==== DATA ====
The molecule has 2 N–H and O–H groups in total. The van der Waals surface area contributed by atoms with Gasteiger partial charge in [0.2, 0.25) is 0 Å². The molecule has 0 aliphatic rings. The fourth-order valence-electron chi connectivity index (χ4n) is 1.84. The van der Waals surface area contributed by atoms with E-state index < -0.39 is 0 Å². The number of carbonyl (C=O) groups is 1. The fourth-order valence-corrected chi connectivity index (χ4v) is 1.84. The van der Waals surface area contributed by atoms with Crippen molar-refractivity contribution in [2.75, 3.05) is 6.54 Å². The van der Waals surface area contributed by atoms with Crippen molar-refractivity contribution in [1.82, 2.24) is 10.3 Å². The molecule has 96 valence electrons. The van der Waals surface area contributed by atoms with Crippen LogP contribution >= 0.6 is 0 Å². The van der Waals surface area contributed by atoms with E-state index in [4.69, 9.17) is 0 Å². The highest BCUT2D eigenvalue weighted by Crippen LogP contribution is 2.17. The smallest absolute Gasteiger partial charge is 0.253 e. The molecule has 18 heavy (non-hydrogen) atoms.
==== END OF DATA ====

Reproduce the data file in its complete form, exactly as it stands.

The molecule has 2 N–H and O–H groups in total. The van der Waals surface area contributed by atoms with Gasteiger partial charge in [0.2, 0.25) is 0 Å². The molecule has 0 aliphatic rings. The fourth-order valence-electron chi connectivity index (χ4n) is 1.84. The van der Waals surface area contributed by atoms with E-state index < -0.39 is 0 Å². The number of carbonyl (C=O) groups is 1. The fourth-order valence-corrected chi connectivity index (χ4v) is 1.84. The van der Waals surface area contributed by atoms with Crippen molar-refractivity contribution in [2.75, 3.05) is 6.54 Å². The van der Waals surface area contributed by atoms with Crippen molar-refractivity contribution in [1.82, 2.24) is 10.3 Å². The molecule has 96 valence electrons. The van der Waals surface area contributed by atoms with Crippen LogP contribution >= 0.6 is 0 Å². The van der Waals surface area contributed by atoms with E-state index in [4.69, 9.17) is 0 Å². The highest BCUT2D eigenvalue weighted by Crippen LogP contribution is 2.17. The smallest absolute Gasteiger partial charge is 0.253 e. The molecule has 18 heavy (non-hydrogen) atoms.